Artist’s trauma drives her to success
Driekie van Wyk only allowed art to find her after a traumatic life experience. She has been painting ever since.
Art by Driekie van Wyk. Image: Supplied
Driekie van Wyk’s father was the very first guitar maker in South Africa. Her creativity therefore runs deep. Her father built the tools he needed to craft these instruments with the utmost care and she loved playing with the wood shavings in his workshop. She says being so close to the creation process fuelled her own desire to create.
While she climbed the corporate ladder, her talent for creating was put on hold. But, her life was turned upside down when she lost her baby boy, Selah. A friend, Sylvia Ralph encouraged her to find a creative outlet during the grieving process and gave her a large canvas and basic colours to paint with. That is where it all started.
“It helped me pause and think about what happened (Selah) and not rush through the experience,” she wrote in an Instagram post on 18 December 2019.
“I could take my time in this fast-paced world to allow myself to feel. I found healing in a supernatural gift I never thought I had.”
She said that Sylvia’s simple kindness changed the direction of her life in such an amazing way. “And my boy, Selah. Although you’ve been in this life for just a few seconds, you came to help me find direction. I honour the two of you today,” she wrote.
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So people started buying paintings off of her wall. “That got my attention,” she says. “I knew I wasn’t looking for something, but it found me, and it was worth pursuing. Looking back, one of the worst things that happened in my life changed the course of my whole existence, my whole being, my whole life, in a good way.”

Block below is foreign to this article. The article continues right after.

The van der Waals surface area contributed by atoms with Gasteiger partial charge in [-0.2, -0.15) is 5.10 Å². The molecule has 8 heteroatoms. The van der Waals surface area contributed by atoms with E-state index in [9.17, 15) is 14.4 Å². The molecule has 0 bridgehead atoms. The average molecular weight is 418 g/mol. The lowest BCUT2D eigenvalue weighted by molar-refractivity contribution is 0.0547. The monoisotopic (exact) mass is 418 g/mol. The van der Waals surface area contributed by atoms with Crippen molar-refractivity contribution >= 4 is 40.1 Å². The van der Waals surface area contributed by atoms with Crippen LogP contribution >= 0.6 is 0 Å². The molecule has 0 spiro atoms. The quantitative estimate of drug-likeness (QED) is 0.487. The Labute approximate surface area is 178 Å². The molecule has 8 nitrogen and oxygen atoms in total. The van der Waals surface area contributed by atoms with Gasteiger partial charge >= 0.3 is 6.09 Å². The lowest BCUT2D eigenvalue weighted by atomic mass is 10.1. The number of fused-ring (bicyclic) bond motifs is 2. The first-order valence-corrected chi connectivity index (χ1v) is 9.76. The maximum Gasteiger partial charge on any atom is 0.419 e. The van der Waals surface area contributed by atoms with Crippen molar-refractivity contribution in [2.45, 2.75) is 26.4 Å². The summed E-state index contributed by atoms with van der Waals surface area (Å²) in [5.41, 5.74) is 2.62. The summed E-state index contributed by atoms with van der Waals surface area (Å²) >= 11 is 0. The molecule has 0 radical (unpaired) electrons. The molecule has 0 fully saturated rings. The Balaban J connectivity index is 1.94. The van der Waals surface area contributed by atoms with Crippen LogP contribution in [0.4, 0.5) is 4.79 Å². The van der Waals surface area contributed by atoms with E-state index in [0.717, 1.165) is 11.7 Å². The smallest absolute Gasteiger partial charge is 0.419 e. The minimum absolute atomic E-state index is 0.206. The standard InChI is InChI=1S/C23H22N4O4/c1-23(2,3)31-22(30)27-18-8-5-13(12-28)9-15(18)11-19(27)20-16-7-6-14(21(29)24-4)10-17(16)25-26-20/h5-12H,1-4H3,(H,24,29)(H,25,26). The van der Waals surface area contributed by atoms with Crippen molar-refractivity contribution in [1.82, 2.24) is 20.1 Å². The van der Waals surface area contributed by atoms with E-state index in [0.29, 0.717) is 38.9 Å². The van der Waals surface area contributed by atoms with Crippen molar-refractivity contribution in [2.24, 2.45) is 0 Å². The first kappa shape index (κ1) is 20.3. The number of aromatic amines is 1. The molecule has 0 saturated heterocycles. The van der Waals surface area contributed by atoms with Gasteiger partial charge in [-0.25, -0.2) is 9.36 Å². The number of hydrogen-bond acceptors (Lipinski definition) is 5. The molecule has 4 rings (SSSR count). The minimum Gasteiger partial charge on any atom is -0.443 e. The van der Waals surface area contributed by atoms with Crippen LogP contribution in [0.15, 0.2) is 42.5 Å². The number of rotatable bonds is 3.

It has now been seven years since tragedy struck and today Driekie van Wyk – a completely self-taught artist – has a solid following of art-lovers. “I never learnt to mix colours or follow a method, which keeps it fun and interesting.”
Faces are Driekie van Wyk’s trademark. “I’ve always been fascinated by human behaviour and psychology. A group of people can stand in front of one painting and each person will have their own opinion about what the face is expressing. What I like about it is the mystery, because only the person in the picture truly knows the emotion that lies behind it.”
Driekie is also an artist who proudly supports local. All her canvasses are purchased from a local family business, and she uses frames made from spruce, a sustainably managed timber with a low carbon footprint. The frames are covered with a cotton duck which is woven in South Africa and covered with an acrylic primer manufactured to exact specifications in Cape Town.
“I hope that people can come to their own place of serenity through my process, that the piece makes them linger for a moment, to pause and be present. But above all, my wish is that my work also gives them a sense of hope, because as much as my process may be intense, it is also about celebrating and loving life, looking for the joy in every moment.”
In January this year, Driekie posted a photo of herself in front of two of her paintings, quoting Paulo Coelho: “She would consider each day a miracle – which indeed it is, if you consider the number of unexpected things that could happen in each second of our fragile existences.” She said she was grateful for “those moments around an open fire, a chill ride in an ‘ouboet’ and home-made safaris where mosquitoes have midnight feasts around human bodies… last-minute beach walks before the page of the day is turned over for a new one to be written, the little ‘I love yous’ when you least expect it…the little things in life.”View this post on Instagram
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